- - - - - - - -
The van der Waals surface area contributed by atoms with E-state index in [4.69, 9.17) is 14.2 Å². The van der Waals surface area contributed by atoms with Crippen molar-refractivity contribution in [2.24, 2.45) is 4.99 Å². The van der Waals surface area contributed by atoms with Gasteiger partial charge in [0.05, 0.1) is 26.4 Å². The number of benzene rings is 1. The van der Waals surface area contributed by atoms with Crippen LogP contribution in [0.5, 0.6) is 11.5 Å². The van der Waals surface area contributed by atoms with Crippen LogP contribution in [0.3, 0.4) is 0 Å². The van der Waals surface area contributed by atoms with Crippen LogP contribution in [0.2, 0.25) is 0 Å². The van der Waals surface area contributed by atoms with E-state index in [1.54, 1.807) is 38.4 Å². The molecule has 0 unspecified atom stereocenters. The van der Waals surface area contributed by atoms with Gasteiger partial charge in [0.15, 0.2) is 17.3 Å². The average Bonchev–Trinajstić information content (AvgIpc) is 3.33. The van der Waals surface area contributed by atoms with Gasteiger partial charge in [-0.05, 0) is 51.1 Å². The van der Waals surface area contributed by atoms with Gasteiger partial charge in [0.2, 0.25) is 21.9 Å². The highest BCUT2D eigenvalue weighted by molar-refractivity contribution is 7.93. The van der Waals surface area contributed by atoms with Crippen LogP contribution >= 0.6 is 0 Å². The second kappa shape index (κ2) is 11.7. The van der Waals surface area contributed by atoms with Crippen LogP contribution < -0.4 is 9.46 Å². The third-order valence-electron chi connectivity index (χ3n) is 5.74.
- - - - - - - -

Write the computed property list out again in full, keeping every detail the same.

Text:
The van der Waals surface area contributed by atoms with E-state index in [4.69, 9.17) is 14.2 Å². The van der Waals surface area contributed by atoms with Crippen molar-refractivity contribution in [2.24, 2.45) is 4.99 Å². The van der Waals surface area contributed by atoms with Gasteiger partial charge in [0.05, 0.1) is 26.4 Å². The number of benzene rings is 1. The van der Waals surface area contributed by atoms with Crippen LogP contribution in [0.5, 0.6) is 11.5 Å². The van der Waals surface area contributed by atoms with Crippen LogP contribution in [0.3, 0.4) is 0 Å². The van der Waals surface area contributed by atoms with Crippen LogP contribution in [0.2, 0.25) is 0 Å². The van der Waals surface area contributed by atoms with E-state index in [1.54, 1.807) is 38.4 Å². The molecule has 0 unspecified atom stereocenters. The van der Waals surface area contributed by atoms with Gasteiger partial charge in [0.15, 0.2) is 17.3 Å². The average Bonchev–Trinajstić information content (AvgIpc) is 3.33. The van der Waals surface area contributed by atoms with Gasteiger partial charge in [-0.05, 0) is 51.1 Å². The van der Waals surface area contributed by atoms with Gasteiger partial charge in [0.2, 0.25) is 21.9 Å². The highest BCUT2D eigenvalue weighted by molar-refractivity contribution is 7.93. The van der Waals surface area contributed by atoms with Crippen LogP contribution >= 0.6 is 0 Å². The second kappa shape index (κ2) is 11.7. The van der Waals surface area contributed by atoms with Crippen LogP contribution < -0.4 is 9.46 Å². The third-order valence-electron chi connectivity index (χ3n) is 5.74.